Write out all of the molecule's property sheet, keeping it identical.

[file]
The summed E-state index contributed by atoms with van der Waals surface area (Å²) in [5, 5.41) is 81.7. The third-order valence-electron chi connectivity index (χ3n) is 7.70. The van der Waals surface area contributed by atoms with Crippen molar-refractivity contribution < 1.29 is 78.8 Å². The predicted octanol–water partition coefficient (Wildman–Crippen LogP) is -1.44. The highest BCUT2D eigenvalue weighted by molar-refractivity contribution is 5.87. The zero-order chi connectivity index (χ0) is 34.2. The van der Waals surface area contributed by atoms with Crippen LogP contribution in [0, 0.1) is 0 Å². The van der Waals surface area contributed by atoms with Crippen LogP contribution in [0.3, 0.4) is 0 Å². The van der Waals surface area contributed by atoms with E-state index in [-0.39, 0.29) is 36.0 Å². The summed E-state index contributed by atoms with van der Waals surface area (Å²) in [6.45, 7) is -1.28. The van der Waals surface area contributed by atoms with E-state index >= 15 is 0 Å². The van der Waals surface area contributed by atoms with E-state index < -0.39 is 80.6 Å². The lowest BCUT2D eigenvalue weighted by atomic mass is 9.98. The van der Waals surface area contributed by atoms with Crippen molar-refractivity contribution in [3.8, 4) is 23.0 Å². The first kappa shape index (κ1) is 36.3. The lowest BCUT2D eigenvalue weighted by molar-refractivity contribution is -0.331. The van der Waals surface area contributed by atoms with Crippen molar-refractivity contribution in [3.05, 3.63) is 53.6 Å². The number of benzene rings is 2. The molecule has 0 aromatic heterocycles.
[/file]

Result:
The summed E-state index contributed by atoms with van der Waals surface area (Å²) in [5, 5.41) is 81.7. The third-order valence-electron chi connectivity index (χ3n) is 7.70. The van der Waals surface area contributed by atoms with Crippen molar-refractivity contribution < 1.29 is 78.8 Å². The predicted octanol–water partition coefficient (Wildman–Crippen LogP) is -1.44. The highest BCUT2D eigenvalue weighted by molar-refractivity contribution is 5.87. The zero-order chi connectivity index (χ0) is 34.2. The van der Waals surface area contributed by atoms with Crippen LogP contribution in [0, 0.1) is 0 Å². The van der Waals surface area contributed by atoms with Crippen LogP contribution in [0.3, 0.4) is 0 Å². The van der Waals surface area contributed by atoms with E-state index in [-0.39, 0.29) is 36.0 Å². The summed E-state index contributed by atoms with van der Waals surface area (Å²) in [6.45, 7) is -1.28. The van der Waals surface area contributed by atoms with E-state index >= 15 is 0 Å². The van der Waals surface area contributed by atoms with E-state index < -0.39 is 80.6 Å². The lowest BCUT2D eigenvalue weighted by atomic mass is 9.98. The van der Waals surface area contributed by atoms with Crippen molar-refractivity contribution in [3.8, 4) is 23.0 Å². The first kappa shape index (κ1) is 36.3. The lowest BCUT2D eigenvalue weighted by molar-refractivity contribution is -0.331. The van der Waals surface area contributed by atoms with Crippen molar-refractivity contribution in [3.05, 3.63) is 53.6 Å². The number of benzene rings is 2. The molecule has 0 aromatic heterocycles.